This knowledge is quite different from, though confirms in this case, the scientific understanding of causality that comes to the same conclusion. From the latter point of view, it isn’t just that we don’t have free will. The concept is incoherent. It makes no sense in a world of causality. The only point in doing anything is because of a certain expected outcome, and this is just another way of saying, in response to certain causes.

            The distinction between conscious and unconscious actions is often appealed to in arguments about free will, but just because a decision is conscious, or very slightly conscious in the usual case, does not make it free. Awakening or becoming conscious means becoming more aware of the fact that we are not free, not more capable of acting freely (again, in the sense of choosing one act over another).

            Awakening is associated with a self or observer that is aware of the ordinary selves. It’s certainly nothing like any of these ordinary selves, and maybe self is not the best term for it. But it represents the only way of observing mental states without the use of still other mental states. It's not introspection, which is simply thinking about thinking.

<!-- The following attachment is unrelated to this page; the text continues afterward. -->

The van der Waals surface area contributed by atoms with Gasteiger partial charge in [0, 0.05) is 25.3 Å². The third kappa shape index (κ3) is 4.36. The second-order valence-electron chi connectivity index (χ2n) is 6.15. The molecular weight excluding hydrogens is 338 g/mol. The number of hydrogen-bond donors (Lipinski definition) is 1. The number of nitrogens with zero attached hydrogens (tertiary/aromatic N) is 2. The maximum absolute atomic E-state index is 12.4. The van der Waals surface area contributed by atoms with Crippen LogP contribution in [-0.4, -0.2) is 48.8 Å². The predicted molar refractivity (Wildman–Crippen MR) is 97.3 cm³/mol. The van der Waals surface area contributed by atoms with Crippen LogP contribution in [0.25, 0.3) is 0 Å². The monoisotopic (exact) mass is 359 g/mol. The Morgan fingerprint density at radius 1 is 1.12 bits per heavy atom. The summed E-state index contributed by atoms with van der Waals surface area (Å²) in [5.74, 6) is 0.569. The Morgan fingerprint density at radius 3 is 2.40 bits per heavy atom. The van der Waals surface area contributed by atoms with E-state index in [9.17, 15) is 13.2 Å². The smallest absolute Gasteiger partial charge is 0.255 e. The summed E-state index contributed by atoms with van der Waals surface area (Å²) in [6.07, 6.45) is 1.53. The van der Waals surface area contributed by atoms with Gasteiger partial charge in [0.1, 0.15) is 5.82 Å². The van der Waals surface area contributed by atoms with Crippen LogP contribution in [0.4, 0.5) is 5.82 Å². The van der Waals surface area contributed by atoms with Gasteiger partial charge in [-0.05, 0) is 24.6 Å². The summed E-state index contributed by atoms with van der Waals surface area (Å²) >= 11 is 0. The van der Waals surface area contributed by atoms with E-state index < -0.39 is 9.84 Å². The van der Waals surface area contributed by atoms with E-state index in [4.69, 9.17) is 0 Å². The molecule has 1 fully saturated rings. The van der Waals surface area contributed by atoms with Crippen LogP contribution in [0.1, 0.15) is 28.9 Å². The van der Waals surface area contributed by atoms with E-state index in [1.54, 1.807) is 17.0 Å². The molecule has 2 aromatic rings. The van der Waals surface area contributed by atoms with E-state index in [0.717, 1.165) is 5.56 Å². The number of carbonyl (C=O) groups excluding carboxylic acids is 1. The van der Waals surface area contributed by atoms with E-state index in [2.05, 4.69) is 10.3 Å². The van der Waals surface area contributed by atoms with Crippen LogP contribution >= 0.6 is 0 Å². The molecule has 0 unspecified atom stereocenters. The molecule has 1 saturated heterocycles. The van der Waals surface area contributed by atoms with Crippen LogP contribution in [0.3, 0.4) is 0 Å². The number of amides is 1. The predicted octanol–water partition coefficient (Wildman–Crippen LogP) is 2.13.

• http://jayarava.blogspot.com Jayarava

            "but the process I’m talking about has enough in common with what most Buddhists do or say they are doing or trying to do that I believe it’s their goal"

            And as a Buddhist of 20 years, ordained 9 years, and a peer-reviewed published author on Buddhist ideas, I'm telling you, you are wrong. Just wrong. About Buddhism anyway. And your Vedanta style views on meditation are not my cup of tea. I know Gary Weber and other Vedantins deny free will, and they are free to do so in my book, but that view has nothing in common with the goals of Buddhism.

            I think our conversation naturally concludes here. Or at least I choose not to respond further. Make of that what you will.